Since the demise of indie trailblazers Carter The Unstoppable Sex Machine in 1997, the artist also known as Jim Bob has carved out a unique musical niche that deftly defies easy categorisation. With a “no limits” kind of ethos, he’s released a series of albums that are stitched together by their eclecticism, and incorporate everything from folk to punk. Long player number 12, Thanks For Reaching Out, continues in that vein and, from start to finish, is a carnival for the ears, and one that’ll have you returning again and again.
From humble beginnings, opening (and title) track ‘Thanks For Reaching Out’ soon bursts into life like blossom in spring, and with a muscular riff, elbows its way straight to your memory bank. It’s the musical equivalent of Bonfire Night with flames licking the sky and rockets exploding overhead, and such is its all-encompassing effervescence that you wonder how anything could follow. A punky blast is how, angular and spiky guitars are married to call-to-arms vocals (always a good combination) and the resultant sound sweeps the listener along on upon a boisterous beat powered by razor-sharp riffs and a Mick Jones wail. Yet, Jim Bob knows when to apply the brakes, and the change of pace during ‘Sebastian’s Gone On A Ridealong’ is fairly arresting, and finds fun suddenly turning into disaster (as it so often does).
Much of this album veers towards topical issues such as Putin (‘The Day Of Reckoning’) and the demise of the high street (‘This Is End Times’), and while this puts the album at risk of ageing prematurely, there’s a touch of The Kinks’ Ray Davies to Jim Bob’s lyricism that means they’ll remain relevant for quite a while. Each cut is a novella that explores the minutiae of modern life, and you’ll undoubtedly enjoy these songs many years hence, the way you would stumbling upon an old Polaroid that captures a special moment in time. And just like time and memories, Thanks For Reaching Out is a fluid record that’s at once past, present and future; the lyrics of each song tend to bleed into each other, and while not a concept album per se, it does give the album a unified feel, especially when the songs ping around in different directions.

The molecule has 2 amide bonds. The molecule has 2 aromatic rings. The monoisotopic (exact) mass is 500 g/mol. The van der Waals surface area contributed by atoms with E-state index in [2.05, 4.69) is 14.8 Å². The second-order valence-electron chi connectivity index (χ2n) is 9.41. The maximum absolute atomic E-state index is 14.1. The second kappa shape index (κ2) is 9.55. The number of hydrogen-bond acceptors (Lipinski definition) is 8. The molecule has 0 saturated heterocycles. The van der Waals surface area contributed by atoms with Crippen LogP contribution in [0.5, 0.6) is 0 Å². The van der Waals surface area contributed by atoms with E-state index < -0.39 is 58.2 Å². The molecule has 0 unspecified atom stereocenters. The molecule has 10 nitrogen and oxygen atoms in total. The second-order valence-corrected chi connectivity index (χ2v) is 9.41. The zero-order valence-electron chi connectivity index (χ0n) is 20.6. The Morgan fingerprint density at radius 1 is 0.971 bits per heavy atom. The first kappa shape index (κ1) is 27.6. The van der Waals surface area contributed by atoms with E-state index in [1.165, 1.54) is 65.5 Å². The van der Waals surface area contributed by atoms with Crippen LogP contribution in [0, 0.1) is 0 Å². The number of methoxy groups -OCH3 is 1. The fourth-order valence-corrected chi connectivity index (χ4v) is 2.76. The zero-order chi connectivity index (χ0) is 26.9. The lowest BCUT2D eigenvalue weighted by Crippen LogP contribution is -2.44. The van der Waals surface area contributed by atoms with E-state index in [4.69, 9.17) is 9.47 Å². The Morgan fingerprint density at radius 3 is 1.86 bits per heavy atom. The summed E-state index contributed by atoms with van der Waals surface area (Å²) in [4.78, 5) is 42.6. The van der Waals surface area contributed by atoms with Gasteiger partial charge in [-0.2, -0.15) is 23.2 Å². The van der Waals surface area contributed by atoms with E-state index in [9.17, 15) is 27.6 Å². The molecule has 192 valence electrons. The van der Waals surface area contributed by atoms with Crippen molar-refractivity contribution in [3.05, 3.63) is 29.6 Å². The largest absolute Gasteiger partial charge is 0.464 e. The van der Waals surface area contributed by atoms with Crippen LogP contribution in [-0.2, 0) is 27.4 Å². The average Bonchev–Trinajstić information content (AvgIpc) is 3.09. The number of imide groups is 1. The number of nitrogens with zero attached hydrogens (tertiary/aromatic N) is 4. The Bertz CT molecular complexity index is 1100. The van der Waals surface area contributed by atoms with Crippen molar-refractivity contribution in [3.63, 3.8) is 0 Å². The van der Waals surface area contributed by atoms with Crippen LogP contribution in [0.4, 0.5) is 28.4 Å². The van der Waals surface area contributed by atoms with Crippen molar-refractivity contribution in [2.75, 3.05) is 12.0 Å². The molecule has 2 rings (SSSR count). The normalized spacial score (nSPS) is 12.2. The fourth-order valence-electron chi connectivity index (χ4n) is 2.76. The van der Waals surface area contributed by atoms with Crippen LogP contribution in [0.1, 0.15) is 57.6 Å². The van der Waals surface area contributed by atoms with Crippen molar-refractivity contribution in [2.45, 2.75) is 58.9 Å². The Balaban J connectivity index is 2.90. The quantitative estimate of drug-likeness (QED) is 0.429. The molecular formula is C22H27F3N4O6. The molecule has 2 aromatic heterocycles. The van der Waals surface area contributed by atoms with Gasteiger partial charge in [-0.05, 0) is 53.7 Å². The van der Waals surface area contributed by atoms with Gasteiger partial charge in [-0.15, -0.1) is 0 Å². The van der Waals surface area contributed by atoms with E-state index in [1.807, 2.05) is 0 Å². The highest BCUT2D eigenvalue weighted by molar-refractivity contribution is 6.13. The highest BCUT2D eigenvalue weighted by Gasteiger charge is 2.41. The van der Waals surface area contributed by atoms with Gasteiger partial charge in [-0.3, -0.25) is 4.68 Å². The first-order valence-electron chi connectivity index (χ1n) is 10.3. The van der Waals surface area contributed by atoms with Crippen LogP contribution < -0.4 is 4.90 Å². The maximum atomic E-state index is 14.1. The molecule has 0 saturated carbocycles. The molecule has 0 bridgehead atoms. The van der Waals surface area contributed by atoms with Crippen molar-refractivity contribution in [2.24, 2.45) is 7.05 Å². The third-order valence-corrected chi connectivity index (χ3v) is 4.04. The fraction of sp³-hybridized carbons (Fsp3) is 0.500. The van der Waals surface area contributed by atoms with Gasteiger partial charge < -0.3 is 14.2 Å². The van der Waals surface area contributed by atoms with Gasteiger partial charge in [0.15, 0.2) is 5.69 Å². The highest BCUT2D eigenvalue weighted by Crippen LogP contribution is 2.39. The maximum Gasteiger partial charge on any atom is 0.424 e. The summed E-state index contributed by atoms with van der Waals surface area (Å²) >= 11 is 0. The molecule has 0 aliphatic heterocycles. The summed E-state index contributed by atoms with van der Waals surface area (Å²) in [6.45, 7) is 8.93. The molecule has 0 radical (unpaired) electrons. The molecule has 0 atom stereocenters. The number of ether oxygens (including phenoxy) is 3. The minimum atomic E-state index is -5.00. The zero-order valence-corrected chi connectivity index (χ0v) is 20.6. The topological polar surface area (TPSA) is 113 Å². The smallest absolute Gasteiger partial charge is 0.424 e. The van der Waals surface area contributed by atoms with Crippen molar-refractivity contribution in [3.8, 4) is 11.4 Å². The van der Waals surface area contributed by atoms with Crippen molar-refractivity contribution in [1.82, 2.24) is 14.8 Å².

Like an old school album, Thanks For Reaching Out is best consumed in one sitting to fully appreciate its echoing and foreshadowing, and no more so than on the two CD version. Opening track on the first disc makes mention of a “mixtape”, so in a nice piece of synchronicity the second is titled This Is My Mixtape, and presents seven choice cover versions, given the Jim Bob treatment. You get the impression that these songs mean a great deal to Jim, and they are handled with the care they deserve. However, he’s been wise enough to impart his own personality on proceedings, while there’s been no radical departure, these aren’t mere facsimiles either (we have the originals for that). Standout cuts include a staccato version of The Tubeway Army’s ‘Are Friends Electric?’ and, rather appropriately, a heartfelt rendition of ‘Labelled With Love’.
In our age of fragmentation and toxic politics, Thanks For Reaching Out offers a voice of reason, a moment of clarity inside the maelstrom, and that’s something we all should be grateful for.
Disc One: Thanks For Reaching Out
- Thanks For Reaching Out
- The Day Of Reckoning
- Bernadette (Hasn’t Found Anyone Yet)
- Toxic Man
- This Is End Times
- We Need To Try Harder (We Need To Do Better)
- Billionaire In Space
- Sebastian’s Gone On A Ridealong
- Befriend The Police
- The Prince Of Wales
- Thanks For Reaching Outro
Disc Two: This Is My Mixtape
- Are Friends Electric?
- New Rose
- Country Comfort
- Pretty In Pink
- Labelled With Love
As Disc One, tracks 1 through 12